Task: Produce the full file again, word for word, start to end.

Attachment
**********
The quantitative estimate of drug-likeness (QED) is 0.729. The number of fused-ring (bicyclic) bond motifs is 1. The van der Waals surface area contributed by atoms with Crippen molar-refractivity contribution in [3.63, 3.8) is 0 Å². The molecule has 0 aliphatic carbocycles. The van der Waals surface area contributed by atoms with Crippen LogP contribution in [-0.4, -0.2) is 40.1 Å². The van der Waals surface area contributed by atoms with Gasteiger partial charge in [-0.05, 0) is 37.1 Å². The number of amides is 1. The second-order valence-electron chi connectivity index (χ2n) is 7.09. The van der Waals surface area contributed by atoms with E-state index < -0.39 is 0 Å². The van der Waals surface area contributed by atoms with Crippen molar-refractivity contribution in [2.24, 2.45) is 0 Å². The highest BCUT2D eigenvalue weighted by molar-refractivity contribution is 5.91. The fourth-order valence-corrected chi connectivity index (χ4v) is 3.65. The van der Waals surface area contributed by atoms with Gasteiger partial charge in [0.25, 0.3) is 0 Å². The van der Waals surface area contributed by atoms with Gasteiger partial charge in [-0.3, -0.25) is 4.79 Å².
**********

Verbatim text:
The quantitative estimate of drug-likeness (QED) is 0.729. The number of fused-ring (bicyclic) bond motifs is 1. The van der Waals surface area contributed by atoms with Crippen molar-refractivity contribution in [3.63, 3.8) is 0 Å². The molecule has 0 aliphatic carbocycles. The van der Waals surface area contributed by atoms with Crippen LogP contribution in [-0.4, -0.2) is 40.1 Å². The van der Waals surface area contributed by atoms with Gasteiger partial charge in [-0.05, 0) is 37.1 Å². The number of amides is 1. The second-order valence-electron chi connectivity index (χ2n) is 7.09. The van der Waals surface area contributed by atoms with E-state index < -0.39 is 0 Å². The van der Waals surface area contributed by atoms with Crippen molar-refractivity contribution in [2.24, 2.45) is 0 Å². The highest BCUT2D eigenvalue weighted by molar-refractivity contribution is 5.91. The fourth-order valence-corrected chi connectivity index (χ4v) is 3.65. The van der Waals surface area contributed by atoms with Gasteiger partial charge in [0.25, 0.3) is 0 Å². The van der Waals surface area contributed by atoms with Gasteiger partial charge in [-0.3, -0.25) is 4.79 Å².